Flu season in the United States typically spans from October to February at its peak, although it’s possible to catch a flu bug at any point in the year. The flu season can also start and end earlier in the year, depending on the year and particular virility of the strains going around.
Influenza in a Post-COVID World
The global COVID pandemic era saw a number of years of lower-than expected influenza cases, thanks to masks and other precautions that came along with the pandemic.
However, influenza may be back in a bigger way than before now that COVID restrictions and precautions around the world have been lifted.
Australia, for example, has reported almost double the number of pre-pandemic influenza cases in 2022.
This spike in influenza cases can be attributed to several factors. First, masking indoors, reduced indoor exposures, and greater health precaution in general may have lowered natural immunity to influenza.
Secondly, the long COVID pandemic may have created “vaccine fatigue” in the general population—several years of being on high alert might have made people forget about or downplay the possibility of getting seriously ill from the seasonal flu.
What Can I Do to Prepare for Flu Season?
Seasonal vaccines are always the first line of defense against viruses like the flu. Since the virus mutates rapidly, getting a regular flu shot can inoculate you against the most virulent and widespread variation in a given flu season.
Do I Need to Get a Flu Vaccine?
The CDC recommends a yearly vaccination for everyone over 6 months old, and especially for people with a high risk of influenza complications, including:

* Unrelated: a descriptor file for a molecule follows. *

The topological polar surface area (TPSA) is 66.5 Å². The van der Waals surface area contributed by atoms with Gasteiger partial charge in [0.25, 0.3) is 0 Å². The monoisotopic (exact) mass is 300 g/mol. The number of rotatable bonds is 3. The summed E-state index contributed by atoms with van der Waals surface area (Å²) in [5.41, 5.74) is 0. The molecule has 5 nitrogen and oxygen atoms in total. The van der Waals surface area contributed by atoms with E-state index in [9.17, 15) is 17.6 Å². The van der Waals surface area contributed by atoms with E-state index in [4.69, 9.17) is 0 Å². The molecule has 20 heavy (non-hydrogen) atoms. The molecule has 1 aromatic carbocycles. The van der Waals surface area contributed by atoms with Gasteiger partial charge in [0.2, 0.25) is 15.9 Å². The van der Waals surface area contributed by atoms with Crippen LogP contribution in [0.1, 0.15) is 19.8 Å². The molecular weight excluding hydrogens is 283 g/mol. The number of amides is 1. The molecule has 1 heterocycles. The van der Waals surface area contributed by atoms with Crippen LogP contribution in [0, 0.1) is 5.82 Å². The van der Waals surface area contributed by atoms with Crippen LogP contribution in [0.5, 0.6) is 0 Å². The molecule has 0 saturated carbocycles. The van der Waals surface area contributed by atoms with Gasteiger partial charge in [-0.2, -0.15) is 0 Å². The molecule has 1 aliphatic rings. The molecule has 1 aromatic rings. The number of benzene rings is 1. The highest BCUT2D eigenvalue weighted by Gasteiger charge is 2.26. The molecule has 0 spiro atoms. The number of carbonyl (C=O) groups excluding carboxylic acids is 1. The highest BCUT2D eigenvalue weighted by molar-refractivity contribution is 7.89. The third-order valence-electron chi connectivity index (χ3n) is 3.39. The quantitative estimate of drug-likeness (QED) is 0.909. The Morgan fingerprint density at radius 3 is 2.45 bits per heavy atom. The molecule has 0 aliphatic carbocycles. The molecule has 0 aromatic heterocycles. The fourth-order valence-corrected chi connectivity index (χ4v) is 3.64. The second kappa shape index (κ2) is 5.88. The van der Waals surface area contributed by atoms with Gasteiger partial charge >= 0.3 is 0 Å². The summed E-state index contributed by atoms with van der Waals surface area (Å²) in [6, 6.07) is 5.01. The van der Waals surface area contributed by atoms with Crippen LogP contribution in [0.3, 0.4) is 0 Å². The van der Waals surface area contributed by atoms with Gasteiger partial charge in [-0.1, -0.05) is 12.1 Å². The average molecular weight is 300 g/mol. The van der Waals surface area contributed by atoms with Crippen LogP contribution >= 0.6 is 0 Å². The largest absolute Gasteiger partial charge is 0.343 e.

- Pregnant women
Chronic ailments also increase the risk of serious complications from the flu, such as:
- Asthma or pulmonary disease
- Cancer or undergoing chemotherapy
- Heart disease
- Cystic fibrosis
- Autoimmune diseases (HIV, AIDS)
- Kidney disease
- Liver disease
Be sure to check with your doctor before receiving a flu vaccine if you have had adverse reactions in the past.
When Should I get My Flu Shot?
Since it takes about two weeks to reach peak efficacy, your best bet is to get a flu shot as soon as it becomes available in your area. Vaccines typically begin shipping to providers after August in the United States. Don’t wait until you or someone you know is already sick!
Ask your provider if they’re able to provide the influenza vaccine. If your primary care provider doesn’t provide them, supermarkets and pharmacies generally provide inexpensive shots—you may even be able to walk-in same day to get a shot while you’re out running errands.
Practice Basic Hygiene
As with any communicable disease, the next best thing is to practice basic hygiene to prevent the spread of germs.
Wash hands frequently
Washing hands is one of the simplest ways to prevent getting sick regularly or spreading communicable diseases to others. The CDC recommends washing hands with soap and water for at least 20 seconds:
- Before touching face, eyes, nose, or mouth
- After leaving a public location
- After touching surfaces or objects that are touched frequently by others (door knobs, tables, gas pumps, etc.)
If no soap or water are readily available, use hand sanitizer with 60% alcohol.
Cover Your Cough
Covering your mouth and nose when you cough or sneeze is another great way to prevent others from getting sick. Even if you’re not experiencing symptoms of the flu, you could be carrying germs that could be disastrous to others who may not have immunity to the flu.
Sneeze or cough into your elbow when possible, or wear a mask if you think you have been exposed to the flu or similar illness.
Stay at Home
At this point, we’re all familiar with the concept of “quarantining”. Stay at home when possible if you’re feeling sick or have been exposed to someone else who is actively displaying symptoms, and avoid public spaces for a few days.
For more information on the flu vaccine, please reach out to your providers at Blue Sky MD Health, or schedule your next appointment online today.